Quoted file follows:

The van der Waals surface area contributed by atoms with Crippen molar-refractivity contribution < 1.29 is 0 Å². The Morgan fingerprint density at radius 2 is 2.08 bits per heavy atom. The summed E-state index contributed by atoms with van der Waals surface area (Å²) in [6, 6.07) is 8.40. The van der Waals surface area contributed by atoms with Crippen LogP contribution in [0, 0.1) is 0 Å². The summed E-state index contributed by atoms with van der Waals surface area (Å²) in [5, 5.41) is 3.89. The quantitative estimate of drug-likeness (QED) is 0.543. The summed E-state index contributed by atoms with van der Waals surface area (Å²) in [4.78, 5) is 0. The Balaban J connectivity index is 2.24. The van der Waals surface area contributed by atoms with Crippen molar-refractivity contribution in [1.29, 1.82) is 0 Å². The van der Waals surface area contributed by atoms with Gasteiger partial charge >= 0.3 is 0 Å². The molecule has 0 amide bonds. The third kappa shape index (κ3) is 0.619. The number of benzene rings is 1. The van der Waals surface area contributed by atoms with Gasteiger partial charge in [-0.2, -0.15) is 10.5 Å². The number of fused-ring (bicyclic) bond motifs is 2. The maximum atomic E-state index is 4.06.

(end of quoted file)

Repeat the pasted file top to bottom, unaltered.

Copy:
The van der Waals surface area contributed by atoms with Crippen molar-refractivity contribution < 1.29 is 0 Å². The Morgan fingerprint density at radius 2 is 2.08 bits per heavy atom. The summed E-state index contributed by atoms with van der Waals surface area (Å²) in [6, 6.07) is 8.40. The van der Waals surface area contributed by atoms with Crippen LogP contribution in [0, 0.1) is 0 Å². The summed E-state index contributed by atoms with van der Waals surface area (Å²) in [5, 5.41) is 3.89. The quantitative estimate of drug-likeness (QED) is 0.543. The summed E-state index contributed by atoms with van der Waals surface area (Å²) in [4.78, 5) is 0. The Balaban J connectivity index is 2.24. The van der Waals surface area contributed by atoms with Crippen molar-refractivity contribution in [1.29, 1.82) is 0 Å². The van der Waals surface area contributed by atoms with Gasteiger partial charge >= 0.3 is 0 Å². The molecule has 0 amide bonds. The third kappa shape index (κ3) is 0.619. The number of benzene rings is 1. The van der Waals surface area contributed by atoms with Gasteiger partial charge in [-0.2, -0.15) is 10.5 Å². The number of fused-ring (bicyclic) bond motifs is 2. The maximum atomic E-state index is 4.06.